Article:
Will Audius Dethrone Spotify? Musician and Entrepreneur Damian Keyes Takes A Closer Look.

5 min read

With Spotify paying between $0.003 – $0.005 per stream on average to artists, it’s only the most popular artists that will ever stand to make a decent income on Spotify from their music. Meanwhile, in the Blockchain world, a new Web3 frontier has been opened for artists and musicians to get paid more fairly for their art.

BIMM founder, musician and youtuber Damian Keyes weighs up Audius as the potential new king or queen of the Music Streaming kingdom. The challenges ahead and the opportunities for musicians to build their foundations and stake their claim in this wide open musical landscape.

Here is the transcript below.

Is Spotify losing its grip and about to be dethroned by Audius as the new king of the streaming services? 

And are artists about to get a fair reward for their royalties?

All right back it up let’s take a step back and have a look at how we got here. In case you haven’t heard there is a new kid on the block – Audius. But there’s nothing really new about this, after all we’ve all heard about tidal, and Deezer , and Pandora,  and Amazon Music, and Quobus and Tunzeel, and Music Boom , and Geosarvan…

There are plenty of music streaming services and Audius is a new one. But this one has a big difference, those magic three little words blockchain. Now, this is where things get a little bit complicated and I have spent the last two days reading blogs and watching videos mostly by dudes who live in their basements and play dungeons and dragons, and will never ever get laid but I’m going to try and make this as simple as possible for us real musicians and not people who have handkerchiefs up their sleeve.

Audius is a streaming service but it’s on a decentralized platform which basically means that the music isn’t housed on Audius the platform. Instead it’s housed across a distribution network, so in layman’s terms what this means is there’s no middleman so as an artist you can charge whatever you want for your art and your music, which incidentally is quite weird isn’t it now Spotify is thought of as the middle man. Whereas it used to be the labels that were the middleman and then Spotify came and disrupted everything and it was like oh fantastic this is amazing, now we can go straight to the consumer and everything is done in Spotify. And all of a sudden now Spotify is the bad guy and the middleman and now there are far too many middlemen and now someone else comes in to disrupt and move across the middleman to basically be a middleman.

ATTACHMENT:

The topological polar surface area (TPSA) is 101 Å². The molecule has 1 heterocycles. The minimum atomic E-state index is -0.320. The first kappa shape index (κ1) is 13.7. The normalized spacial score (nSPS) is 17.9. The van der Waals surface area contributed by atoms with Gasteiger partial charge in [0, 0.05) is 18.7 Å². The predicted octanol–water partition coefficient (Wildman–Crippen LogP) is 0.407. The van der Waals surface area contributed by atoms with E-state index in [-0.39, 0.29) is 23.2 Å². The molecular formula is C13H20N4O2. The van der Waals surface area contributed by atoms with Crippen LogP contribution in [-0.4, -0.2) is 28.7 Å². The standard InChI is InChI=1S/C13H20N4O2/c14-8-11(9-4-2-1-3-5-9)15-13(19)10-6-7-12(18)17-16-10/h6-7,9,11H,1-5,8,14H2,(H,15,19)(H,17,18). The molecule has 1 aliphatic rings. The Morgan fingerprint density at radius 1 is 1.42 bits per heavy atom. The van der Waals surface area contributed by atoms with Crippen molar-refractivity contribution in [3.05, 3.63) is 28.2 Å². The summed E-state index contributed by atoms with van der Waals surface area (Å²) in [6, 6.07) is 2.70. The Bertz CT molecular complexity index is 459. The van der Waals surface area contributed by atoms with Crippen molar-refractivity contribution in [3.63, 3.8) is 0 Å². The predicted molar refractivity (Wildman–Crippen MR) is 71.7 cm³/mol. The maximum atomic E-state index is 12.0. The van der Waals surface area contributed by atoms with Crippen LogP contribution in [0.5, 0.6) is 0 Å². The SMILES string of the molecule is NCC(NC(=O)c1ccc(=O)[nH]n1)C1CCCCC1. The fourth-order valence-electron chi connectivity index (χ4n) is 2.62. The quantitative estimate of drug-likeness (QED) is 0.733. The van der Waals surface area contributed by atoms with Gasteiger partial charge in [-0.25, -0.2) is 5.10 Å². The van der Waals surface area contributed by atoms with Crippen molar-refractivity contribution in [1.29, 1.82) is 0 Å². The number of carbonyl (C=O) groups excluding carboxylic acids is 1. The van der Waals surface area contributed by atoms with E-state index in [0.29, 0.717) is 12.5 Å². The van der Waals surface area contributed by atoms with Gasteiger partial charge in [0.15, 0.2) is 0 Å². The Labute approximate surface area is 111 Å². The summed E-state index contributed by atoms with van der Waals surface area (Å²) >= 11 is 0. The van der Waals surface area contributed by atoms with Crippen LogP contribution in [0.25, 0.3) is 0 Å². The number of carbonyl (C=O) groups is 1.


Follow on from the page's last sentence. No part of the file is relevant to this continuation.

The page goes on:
But with that said audience has said it’s here to put artists first not that we haven’t heard that before and it’s also said that audience is here as a non-profit organization, not that we haven’t heard that before well, so this is the answer to everyone’s prayers. Artists get to make music, sell it themselves, and reap the benefits of the rewards themselves. I mean what could be better? 

Well technically yes and no because this is a political shitstorm, this is a hot potato and even governments have been stepping in. The uk government recently summoned the three major labels to give evidence in the houses of parliament to justify how much money is going to the artist which is around about 12%. 

The problem here is the uk government seems to have listened to the evidence and said ‘sounds bad what do you think we should do about it’? and everyone else has said I don’t know what you think we should do about it. And everyone seems to have kind of gone I don’t know let’s just wait and see what happens. 

Meanwhile, UMG, Universal Music Group, the most powerful entity in the whole of the music industry has just posted record profits and is now worth an estimated 55 billion dollars.

So the labels are literally making it rain whilst their artists are sometimes getting royalty checks for thousands of dollars instead of millions of dollars when they are creating the art itself. So the time is right for something to happen, an artist to take control and yes in theory Audius and blockchain technology could be the answer. Therefore giving control back to artists to be able to sell their own work and make that money back.

This brings in a whole world of new ideas to be able to sell including NFTs or a Shopify store where you can actually sell one song or an album or your entire back catalog or even your entire future catalog for one lump sum. Very very clever, what on earth is going on but there are three major issues…